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A display of bottarga
Alternative names Botarga, bottarga, butàriga, and many others
Course Hors d'oeuvre, pasta dishes
Main ingredients Fish roe
Cookbook: Botargo  Media: Botargo

Botargo is the Italian name for a delicacy of salted, cured fish roe, typically of the grey mullet frequently found near coastlines throughout the world, that often is featured in Mediterranean cuisine and consumed in many other regions of the world. The food bears many different names and is prepared in several different ways.

The product is similar to the softer cured mullet roe, karasumi from Japan and East Asia. Sometimes the delicacy is prepared from tuna.

Names and etymology[edit]

Closely related names are used for the delicacy in various languages: batarekh or butarkhah (Arabic), botarga (Occitan, Spanish, and Catalan), bottarga (English and Italian), boutargue (French), butarga (Portuguese), and butàriga (Sardinian). Dissimilar names include avgotaraho (Greek αυγοτάραχο), and poutargue (French).

The English name, bottarga, was borrowed from Italian.[1] The Italian form is thought to have been introduced from the Arabic buṭarḫah بطارخة (plural buṭariḫ بطارخ), but ultimately derives from Byzantine Greek ᾠοτάριχον (oiotárikhon) < ᾠόν 'egg' + τάριχον 'pickled'.[1][2][3]

The Italian form can be dated to ca. 1500, since the Greek form transliterated into Latin as ova tarycha occurs in Bartolomeo Platina's De Honesta Voluptate (ca. 1474), the earliest printed cookbook, and an Italian manuscript dating shortly afterward that "closely parallels" this cookbook attests to botarghe in the corresponding passage.[4] The first mention of the Greek form (oiotárikhon) occurs in the writings of Simeon Seth in the eleventh century, who denounced the food as something to be "avoided totally",[5] although a similar phrase may have been in use since antiquity in the same denotation.[6]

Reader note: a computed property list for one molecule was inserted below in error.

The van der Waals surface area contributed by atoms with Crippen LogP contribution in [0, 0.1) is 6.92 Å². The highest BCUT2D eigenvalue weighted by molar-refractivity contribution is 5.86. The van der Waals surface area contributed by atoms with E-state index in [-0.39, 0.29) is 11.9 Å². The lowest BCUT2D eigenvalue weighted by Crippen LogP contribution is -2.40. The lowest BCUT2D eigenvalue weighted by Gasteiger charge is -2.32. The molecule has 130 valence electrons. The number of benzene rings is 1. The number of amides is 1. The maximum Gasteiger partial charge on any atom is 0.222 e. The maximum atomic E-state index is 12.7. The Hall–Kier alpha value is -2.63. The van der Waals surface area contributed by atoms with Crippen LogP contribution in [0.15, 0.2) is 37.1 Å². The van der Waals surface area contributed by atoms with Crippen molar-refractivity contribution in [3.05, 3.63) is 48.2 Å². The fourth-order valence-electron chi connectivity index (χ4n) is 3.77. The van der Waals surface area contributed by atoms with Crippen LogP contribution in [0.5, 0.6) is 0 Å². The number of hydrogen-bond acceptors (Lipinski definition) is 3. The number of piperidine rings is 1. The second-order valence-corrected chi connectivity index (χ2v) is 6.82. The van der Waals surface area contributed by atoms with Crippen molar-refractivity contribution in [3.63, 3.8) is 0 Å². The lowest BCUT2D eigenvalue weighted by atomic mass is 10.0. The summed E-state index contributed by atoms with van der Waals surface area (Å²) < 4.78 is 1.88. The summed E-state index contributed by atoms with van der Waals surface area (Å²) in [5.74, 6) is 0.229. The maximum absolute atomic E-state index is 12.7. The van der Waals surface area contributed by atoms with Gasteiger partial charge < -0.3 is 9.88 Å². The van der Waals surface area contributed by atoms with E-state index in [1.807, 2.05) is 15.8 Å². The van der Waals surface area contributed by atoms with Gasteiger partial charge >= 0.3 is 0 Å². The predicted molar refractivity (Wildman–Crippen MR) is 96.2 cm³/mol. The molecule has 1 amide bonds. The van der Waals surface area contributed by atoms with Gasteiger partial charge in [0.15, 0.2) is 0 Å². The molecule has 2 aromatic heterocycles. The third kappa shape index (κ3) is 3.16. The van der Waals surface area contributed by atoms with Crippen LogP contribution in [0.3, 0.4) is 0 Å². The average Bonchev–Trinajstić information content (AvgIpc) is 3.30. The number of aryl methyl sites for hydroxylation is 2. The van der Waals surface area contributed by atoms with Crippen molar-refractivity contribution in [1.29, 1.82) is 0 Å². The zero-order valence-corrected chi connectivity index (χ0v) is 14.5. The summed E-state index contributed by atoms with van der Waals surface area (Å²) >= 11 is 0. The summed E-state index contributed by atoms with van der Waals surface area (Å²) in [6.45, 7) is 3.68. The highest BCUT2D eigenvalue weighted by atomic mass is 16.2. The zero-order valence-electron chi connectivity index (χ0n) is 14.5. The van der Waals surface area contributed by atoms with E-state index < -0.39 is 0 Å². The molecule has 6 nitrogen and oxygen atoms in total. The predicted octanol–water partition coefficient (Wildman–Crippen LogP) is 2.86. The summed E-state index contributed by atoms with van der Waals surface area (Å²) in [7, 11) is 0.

It has been suggested that the Coptic outarakhon might be the intermediate form between Greek and Arabic,[1] but this does not satisfactory explain how the "B" sound was introduced into the Arabic term buṭarḫah, whereas examination of dialectical variants of Greek ᾠόν 'egg' include, Pontic Greek ὠβόν (traditionally where the mullets are caught) and ὀβό or βό in parts of Asia Minor, suggesting the Arabic was borrowed directly from these dialect forms.[2] The modern Greek name comes from the Byzantine Greek, substituting the modern word αυγό for the ancient word ᾠóν.


Bottarga is made chiefly from the roe pouch of grey mullet. Sometimes it is prepared from Atlantic bluefin tuna (bottarga di tonno) or swordfish.[7] It is massaged by hand to eliminate air pockets, then dried and cured in sea salt for a few weeks. The result is a hard, dry slab that sometimes is coated in beeswax for preservation purposes.[8][9] Not all Bottarga is coated in beeswax as some producers simply keep the natural casing of the roe intact, which contains the eggs securely once dried and salted.[9][10] The curing time may vary depending on producer and the desired texture as well as the preference of the consumers, which varies by country.


Sometimes called the caviar of the south, bottarga usually is sliced thinly or grated when it is served. The delicacy currently is served in many regions, including the following.


In Croatia, the delicacy is known as butarga or butarda. It usually is fried before serving.


In the French region, Provence, it is named Poutargue and produced in the city of Martigues.[11] It also may be called boutargue in France.


In Greece, avgotaraho is produced primarily from the flathead mullet caught in Greek lagoons. The whole mature ovaries are removed from the fish, washed with water, salted with natural sea salt, dried under the sun, and sealed in melted beeswax.

Avgotaraho Messolonghiou,[12] made from fish caught in the Messolonghi-Etoliko Lagoons is a European and Greek protected designation of origin, one of the few seafood products with a PDO.[13]